1. Taleb includes Post-Traumatic Growth as a characteristic of antifragility in Table 1 in his book. In “Beyond Surviving New Product Development” I defined:

Post Development Growth: the positive changes experienced by individuals that result from enhanced new product development capabilities. Post Development Growth includes reflection to achieve cognitive clarity. It goes beyond reflection to action.

An antifragile development environment is more likely to produce Post Development Growth. This tends to enable better outcomes in future projects.

2. A fragile development environment is consistent with the model introduced in “The Devastating Zero Model of New Product Development.”

3. Too many inputs may be harmful because it may be difficult to discern the valuable from the harmful or signal from the noise. Too many inputs reduce a network’s agility. A requisite variety approach must include ways to evaluate potential contributions to project goals. One approach is the development of “continuously correcting, network-informed schwerpunkt” described in my Reimagining How New Product Development Artifacts Impact What We Should Be Doing Today post.

4. This post included extracts from my book “Developing Winners: Assimilating the Insights Encapsulated in Boyd’s OODA Loop

[Requires iTunes or Apple Quicktime. Duration 15 minutes]

An Alternative to Herding Cats in New Product Development

In some new product development (NPD) organizations, managers may feel that they are herding cats. Other organizations embrace a different approach and produce better Development Experiences [DX].

Herding Cats

Herding cats is an idiomatic saying that refers to an attempt to coordinate an intractable situation where individuals that are part of a team tend to do very different things. A manager may say “Managing developers is like herding cats” or “Managing designers is like herding cats.” When managers use this phrase, they may be invoking a stereotypical treatment of specific contributors. Alternatively, the phrase may be used to convey the frustration that arises from moderating disagreements between groups such as marketing and engineering.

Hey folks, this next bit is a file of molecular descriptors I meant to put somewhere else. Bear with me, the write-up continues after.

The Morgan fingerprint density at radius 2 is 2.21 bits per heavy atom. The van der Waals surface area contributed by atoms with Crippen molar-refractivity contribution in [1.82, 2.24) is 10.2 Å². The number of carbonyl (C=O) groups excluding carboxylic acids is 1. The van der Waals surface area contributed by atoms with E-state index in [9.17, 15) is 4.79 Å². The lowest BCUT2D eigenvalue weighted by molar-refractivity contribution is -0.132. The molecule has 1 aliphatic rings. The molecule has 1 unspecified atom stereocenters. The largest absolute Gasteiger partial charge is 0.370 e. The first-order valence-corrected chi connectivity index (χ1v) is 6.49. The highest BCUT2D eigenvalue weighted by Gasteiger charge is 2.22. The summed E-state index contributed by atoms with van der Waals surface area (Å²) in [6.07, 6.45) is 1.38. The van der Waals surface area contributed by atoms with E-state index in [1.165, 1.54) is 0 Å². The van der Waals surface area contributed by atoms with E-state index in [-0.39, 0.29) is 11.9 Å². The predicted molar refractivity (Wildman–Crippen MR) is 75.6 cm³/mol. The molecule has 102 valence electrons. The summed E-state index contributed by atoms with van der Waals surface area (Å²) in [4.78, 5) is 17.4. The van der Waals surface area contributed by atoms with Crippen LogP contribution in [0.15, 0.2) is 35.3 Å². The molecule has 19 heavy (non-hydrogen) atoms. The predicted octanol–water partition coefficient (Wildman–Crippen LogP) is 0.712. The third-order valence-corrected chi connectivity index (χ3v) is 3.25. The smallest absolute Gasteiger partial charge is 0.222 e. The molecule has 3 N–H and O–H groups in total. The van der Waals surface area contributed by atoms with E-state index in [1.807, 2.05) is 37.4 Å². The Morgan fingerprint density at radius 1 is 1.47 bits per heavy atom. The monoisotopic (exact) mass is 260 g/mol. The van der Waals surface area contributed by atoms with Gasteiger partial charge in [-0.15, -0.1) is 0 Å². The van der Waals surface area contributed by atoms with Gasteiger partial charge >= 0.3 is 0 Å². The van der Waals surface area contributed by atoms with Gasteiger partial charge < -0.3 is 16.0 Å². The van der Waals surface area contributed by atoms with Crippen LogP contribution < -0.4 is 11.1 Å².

My search of LinkedIn today returned 749 results for the phrase “cat herder.” There were 2101 results for “herding cats.”

One humorous treatment of this type of situation was depicted in the Cowboys Herding Cats advertisement in 2000.

The Development Experience where there are Cat Herders

When someone works in an organization that includes cat herders, the following cultural characteristics may be present:

  • The prevailing development approach relies on explicit coordination. The roles and responsibilities of individual contributors are documented extensively. Processes and checklists govern day-to-day activities.
  • Resources are considered to be interchangeable. The common belief is that one engineer can be substituted for another with similar qualifications.
  • It is assumed that the development environment is relatively stable and predictable. It is assumed that the cat herder will be able to manipulate behavior within the development environment. It assumes that the cat herder knows the criteria for success.
  • Cat herders shop for cat herding tools that incorporate the latest technology and fads. They do not refer to their tools as cat herding tools.
  • Cat herders transition from deadline to deadline.
  • Some individual contributors may be satisfied producing specified deliverables on specified dates. They may be glad to be working in an environment that embraces hand-offs between functional groups.

Orientation and Interplay

In Boyd’s OODA Loop Sketch, (Boyd, The Essence of Winning and Losing, 1995) the Orientation component includes the interplay of the following items:

  • Genetic heritage
  • Cultural traditions
  • Previous experience
  • New information
  • Analyses & synthesis
Orientation from the OODA Loop Sketch
The Orientation component from Boyd’s OODA Loop Sketch from “The Essence of Winning and Losing” 1995

The previous experience item includes a representation of an individual’s knowledge, skills, and capabilities. Some relevant experience is a result of specific training and deliberative practice.